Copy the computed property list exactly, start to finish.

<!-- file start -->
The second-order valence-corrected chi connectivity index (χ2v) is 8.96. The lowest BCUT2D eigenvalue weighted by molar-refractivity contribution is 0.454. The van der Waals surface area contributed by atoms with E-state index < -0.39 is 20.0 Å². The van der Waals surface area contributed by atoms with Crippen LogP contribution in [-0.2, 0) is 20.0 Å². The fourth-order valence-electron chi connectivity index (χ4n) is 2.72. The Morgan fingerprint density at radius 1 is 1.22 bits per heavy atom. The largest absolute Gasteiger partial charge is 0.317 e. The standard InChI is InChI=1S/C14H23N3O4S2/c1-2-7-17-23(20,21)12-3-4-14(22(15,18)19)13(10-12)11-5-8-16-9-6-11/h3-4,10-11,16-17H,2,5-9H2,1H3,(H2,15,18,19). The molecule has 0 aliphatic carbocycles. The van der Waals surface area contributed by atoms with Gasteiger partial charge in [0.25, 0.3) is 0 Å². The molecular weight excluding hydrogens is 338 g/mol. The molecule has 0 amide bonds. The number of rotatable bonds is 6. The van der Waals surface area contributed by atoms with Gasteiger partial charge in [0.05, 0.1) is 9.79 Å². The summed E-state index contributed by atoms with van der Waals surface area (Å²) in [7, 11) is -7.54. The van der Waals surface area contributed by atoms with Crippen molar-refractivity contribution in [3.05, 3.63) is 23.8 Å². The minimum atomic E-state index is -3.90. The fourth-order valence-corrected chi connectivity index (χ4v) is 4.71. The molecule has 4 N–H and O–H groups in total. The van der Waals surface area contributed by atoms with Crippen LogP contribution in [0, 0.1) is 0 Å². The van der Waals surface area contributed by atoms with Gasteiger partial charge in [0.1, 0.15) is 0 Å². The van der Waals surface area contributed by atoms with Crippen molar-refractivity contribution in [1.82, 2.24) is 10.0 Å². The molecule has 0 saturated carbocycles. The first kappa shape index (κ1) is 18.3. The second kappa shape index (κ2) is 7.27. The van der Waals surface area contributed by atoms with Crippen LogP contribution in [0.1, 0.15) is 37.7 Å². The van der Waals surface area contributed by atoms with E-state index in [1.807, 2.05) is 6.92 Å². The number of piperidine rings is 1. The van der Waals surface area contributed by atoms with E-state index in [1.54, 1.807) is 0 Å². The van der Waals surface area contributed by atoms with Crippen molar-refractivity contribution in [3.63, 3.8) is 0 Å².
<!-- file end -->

The second-order valence-corrected chi connectivity index (χ2v) is 8.96. The lowest BCUT2D eigenvalue weighted by molar-refractivity contribution is 0.454. The van der Waals surface area contributed by atoms with E-state index < -0.39 is 20.0 Å². The van der Waals surface area contributed by atoms with Crippen LogP contribution in [-0.2, 0) is 20.0 Å². The fourth-order valence-electron chi connectivity index (χ4n) is 2.72. The Morgan fingerprint density at radius 1 is 1.22 bits per heavy atom. The largest absolute Gasteiger partial charge is 0.317 e. The standard InChI is InChI=1S/C14H23N3O4S2/c1-2-7-17-23(20,21)12-3-4-14(22(15,18)19)13(10-12)11-5-8-16-9-6-11/h3-4,10-11,16-17H,2,5-9H2,1H3,(H2,15,18,19). The molecule has 0 aliphatic carbocycles. The van der Waals surface area contributed by atoms with Gasteiger partial charge in [0.25, 0.3) is 0 Å². The molecular weight excluding hydrogens is 338 g/mol. The molecule has 0 amide bonds. The number of rotatable bonds is 6. The van der Waals surface area contributed by atoms with Gasteiger partial charge in [0.05, 0.1) is 9.79 Å². The summed E-state index contributed by atoms with van der Waals surface area (Å²) in [7, 11) is -7.54. The van der Waals surface area contributed by atoms with Crippen molar-refractivity contribution in [3.05, 3.63) is 23.8 Å². The minimum atomic E-state index is -3.90. The fourth-order valence-corrected chi connectivity index (χ4v) is 4.71. The molecule has 4 N–H and O–H groups in total. The van der Waals surface area contributed by atoms with Crippen LogP contribution in [0, 0.1) is 0 Å². The van der Waals surface area contributed by atoms with Gasteiger partial charge in [0.1, 0.15) is 0 Å². The van der Waals surface area contributed by atoms with Crippen molar-refractivity contribution in [1.82, 2.24) is 10.0 Å². The molecule has 0 saturated carbocycles. The first kappa shape index (κ1) is 18.3. The second kappa shape index (κ2) is 7.27. The van der Waals surface area contributed by atoms with Crippen LogP contribution in [0.1, 0.15) is 37.7 Å². The van der Waals surface area contributed by atoms with E-state index in [1.807, 2.05) is 6.92 Å². The number of piperidine rings is 1. The van der Waals surface area contributed by atoms with E-state index in [1.54, 1.807) is 0 Å². The van der Waals surface area contributed by atoms with Crippen molar-refractivity contribution in [3.63, 3.8) is 0 Å².